Memorial Day is a day to remember and appreciate the ultimate sacrifice given by men and women who have served in our armed forces. Far and away, the Civil War was the deadliest conflict in American history. After that is World War II.
Way down the list is the American Revolutionary War, with “only” 4,435 battle deaths, according to Veterans Affairs. Though few in number, these soldiers bore a unique sacrifice — for, unlike other soldiers throughout our history, these heroes had to fight off the would-be British conquerors without sufficient support from their own government.
On an absolute scale, the American Revolution was a relatively modest affair. However, judged in light of the tiny American economy of 1776–83, it was an enormous undertaking. As a percentage of GDP, the Revolutionary War cost the United States about as much as World War I did (and remember that, before the absolutely massive conflict of World War II, World War I was known as “the Great War”).
For such large-scale conflicts, financing usually comes through issuing public debt. It is just too much to pay via taxation on the citizenry. And indeed, if you look through the government propaganda of World Wars I and II, you will see a relentless emphasis on purchasing war bonds. The problem for America in the 1770s and 1780s was that debt financing was largely unavailable. Domestic wealth was tied up in land, which cannot be quickly turned into cash. And while foreign governments did loan some money to us, none of them lent enough to finance the entire conflict.
That meant that the bulk of public financing had to come through inflation — which at the time meant an increase in paper money not backed by specie (or coins minted from precious metals). The government would print money to pay for goods and services necessary for the war, which would increase the price of those goods and services, inducing the government to print more, and so on. Inflation is essentially a tax on holding cash, and it was in this way that most of the Revolutionary War was paid for.
The Americans suffered two closely related problems with this strategy of finance. A long-run program of inflation sapped public confidence in the currency, which led to the runaway inflation that was evident by 1780, so the currency was not worth anything at all. As a result, the government had to provision the soldiers through impressment of private goods. Meanwhile, private citizens had to barter with one another, because paper money was totally unreliable. When it came to perishable goods that could not immediately be bartered, such as crops, Americans had no incentive to preserve them. This made it all the more difficult for the government to acquire provisions. That led to the bizarre situation of soldiers starving while crops were rotting in the fields.
Unfortunately, this grim situation was worsened by the actions of the Continental Congress. Embarrassed by the low regard for the currency, Congress effectively stripped itself of the power to print money in 1780, outsourcing the authority to the states. Yet this only subjected the public finances of the nation to the same collective-action problem that plagued other essential functions — in other words, each state had an incentive to “free-ride” on the war effort, leaving the burden to everybody else.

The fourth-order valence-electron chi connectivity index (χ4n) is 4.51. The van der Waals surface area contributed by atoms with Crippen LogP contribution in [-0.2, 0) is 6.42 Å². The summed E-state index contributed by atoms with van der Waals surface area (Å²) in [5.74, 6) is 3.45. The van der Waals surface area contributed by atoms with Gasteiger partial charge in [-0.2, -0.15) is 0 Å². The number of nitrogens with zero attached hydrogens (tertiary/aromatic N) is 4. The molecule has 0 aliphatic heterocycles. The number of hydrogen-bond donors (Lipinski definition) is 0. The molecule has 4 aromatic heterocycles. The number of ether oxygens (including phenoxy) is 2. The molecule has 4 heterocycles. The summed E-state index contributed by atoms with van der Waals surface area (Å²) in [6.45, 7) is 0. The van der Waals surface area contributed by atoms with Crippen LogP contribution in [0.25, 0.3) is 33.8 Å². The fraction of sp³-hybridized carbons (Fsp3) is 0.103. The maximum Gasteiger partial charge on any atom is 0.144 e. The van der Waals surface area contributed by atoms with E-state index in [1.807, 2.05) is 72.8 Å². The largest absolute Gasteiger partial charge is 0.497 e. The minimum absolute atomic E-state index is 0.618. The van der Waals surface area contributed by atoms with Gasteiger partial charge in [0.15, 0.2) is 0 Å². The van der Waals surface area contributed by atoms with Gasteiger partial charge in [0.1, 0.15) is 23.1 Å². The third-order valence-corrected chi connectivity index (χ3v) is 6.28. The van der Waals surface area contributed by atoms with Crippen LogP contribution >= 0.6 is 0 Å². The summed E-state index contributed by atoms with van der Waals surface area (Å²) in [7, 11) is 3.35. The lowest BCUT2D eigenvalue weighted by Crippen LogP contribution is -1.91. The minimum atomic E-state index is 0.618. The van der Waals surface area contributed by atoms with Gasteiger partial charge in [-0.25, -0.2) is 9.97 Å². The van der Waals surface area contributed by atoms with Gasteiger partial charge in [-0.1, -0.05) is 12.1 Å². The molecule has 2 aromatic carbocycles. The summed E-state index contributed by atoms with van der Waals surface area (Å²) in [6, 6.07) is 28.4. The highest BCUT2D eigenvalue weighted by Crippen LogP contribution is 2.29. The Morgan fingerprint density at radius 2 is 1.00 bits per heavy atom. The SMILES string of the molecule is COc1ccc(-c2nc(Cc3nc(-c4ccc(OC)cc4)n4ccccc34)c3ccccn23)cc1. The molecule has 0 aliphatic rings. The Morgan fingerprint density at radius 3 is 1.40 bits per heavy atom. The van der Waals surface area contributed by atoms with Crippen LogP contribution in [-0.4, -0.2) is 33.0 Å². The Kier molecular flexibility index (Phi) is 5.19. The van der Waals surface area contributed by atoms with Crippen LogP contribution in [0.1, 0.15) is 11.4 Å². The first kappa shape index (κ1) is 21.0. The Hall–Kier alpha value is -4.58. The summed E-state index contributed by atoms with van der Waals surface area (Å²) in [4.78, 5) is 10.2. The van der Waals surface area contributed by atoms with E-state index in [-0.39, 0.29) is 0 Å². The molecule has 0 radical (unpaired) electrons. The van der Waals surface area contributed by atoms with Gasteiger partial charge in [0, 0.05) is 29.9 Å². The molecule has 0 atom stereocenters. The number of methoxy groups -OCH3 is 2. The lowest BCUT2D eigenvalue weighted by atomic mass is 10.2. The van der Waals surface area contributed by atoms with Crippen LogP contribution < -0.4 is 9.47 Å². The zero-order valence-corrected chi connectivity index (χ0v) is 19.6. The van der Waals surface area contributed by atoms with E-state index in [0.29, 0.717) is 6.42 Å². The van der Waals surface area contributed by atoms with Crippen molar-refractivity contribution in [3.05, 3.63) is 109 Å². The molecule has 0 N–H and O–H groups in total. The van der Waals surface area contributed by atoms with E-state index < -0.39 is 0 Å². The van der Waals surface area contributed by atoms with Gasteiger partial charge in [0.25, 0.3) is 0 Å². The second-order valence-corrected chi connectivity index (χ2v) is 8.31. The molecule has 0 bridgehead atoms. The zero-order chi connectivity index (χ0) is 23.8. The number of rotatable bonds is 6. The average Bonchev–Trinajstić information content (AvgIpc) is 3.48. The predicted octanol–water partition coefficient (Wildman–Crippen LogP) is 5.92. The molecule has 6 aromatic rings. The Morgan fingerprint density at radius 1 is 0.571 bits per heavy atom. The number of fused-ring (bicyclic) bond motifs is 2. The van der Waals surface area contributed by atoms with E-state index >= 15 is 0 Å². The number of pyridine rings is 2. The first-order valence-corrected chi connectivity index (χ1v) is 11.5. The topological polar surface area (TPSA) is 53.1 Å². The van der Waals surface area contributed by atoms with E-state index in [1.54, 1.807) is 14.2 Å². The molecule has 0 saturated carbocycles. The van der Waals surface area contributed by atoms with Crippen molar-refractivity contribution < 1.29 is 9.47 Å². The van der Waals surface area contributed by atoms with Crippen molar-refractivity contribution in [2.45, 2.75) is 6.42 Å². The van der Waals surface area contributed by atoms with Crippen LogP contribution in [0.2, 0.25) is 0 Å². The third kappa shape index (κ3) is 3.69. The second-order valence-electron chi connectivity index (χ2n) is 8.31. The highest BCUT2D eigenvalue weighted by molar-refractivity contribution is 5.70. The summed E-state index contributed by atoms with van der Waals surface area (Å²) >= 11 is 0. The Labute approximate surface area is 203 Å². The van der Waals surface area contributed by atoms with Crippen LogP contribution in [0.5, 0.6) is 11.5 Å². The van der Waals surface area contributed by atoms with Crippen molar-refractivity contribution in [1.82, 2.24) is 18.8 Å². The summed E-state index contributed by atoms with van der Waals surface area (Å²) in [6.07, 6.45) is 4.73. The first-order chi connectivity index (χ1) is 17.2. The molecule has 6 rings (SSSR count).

This dire financial situation hit the enlisted men worst of all. If you examine, for instance, William Trego’s iconic painting The March to Valley Forge, you will notice the sorry state of the infantry. Some of them are trudging through the snow barefoot. Part of this was owing to the massive scope of the war effort. The United States was a poor country undertaking an expensive war, so provisioning was always bound to be difficult. (It is hard, after all, to find shoes for soldiers in a country that does not make many shoes.) But this difficulty was compounded by the government’s lack of sufficient access to credit markets, the need for inflation with all its attendant problems, and the Continental Congress’s short-sighted policy response to that inflation.
The war effort was the single greatest reason for the nationalist movement of the 1780s, which led in turn to the Constitution. The 1770s was characterized by a revolutionary fervor — informed by a simple, virtuous type of republicanism that rings through the Declaration of Independence. That was the ethos of Patrick Henry, Richard Henry Lee, and Samuel Adams. But five years later, it was others — such as George Washington, Robert Morris, James Madison, and Alexander Hamilton — who had to reckon with the prospect of a failed revolution. They had to deal with the impossible challenge of running a government completely unequipped for the task at hand. This is the origin of our Constitution, born first and foremost of the sacrifice of the Revolutionary soldiers.
So on this Memorial Day, spare a thought for our nation’s first veterans. They were relatively few in number and are now long, long gone, so they are easily forgotten. But their sacrifice was unique — for not only did they fight the most fearsome army in the world, they did so with a government that was unable to give them the support they so desperately required.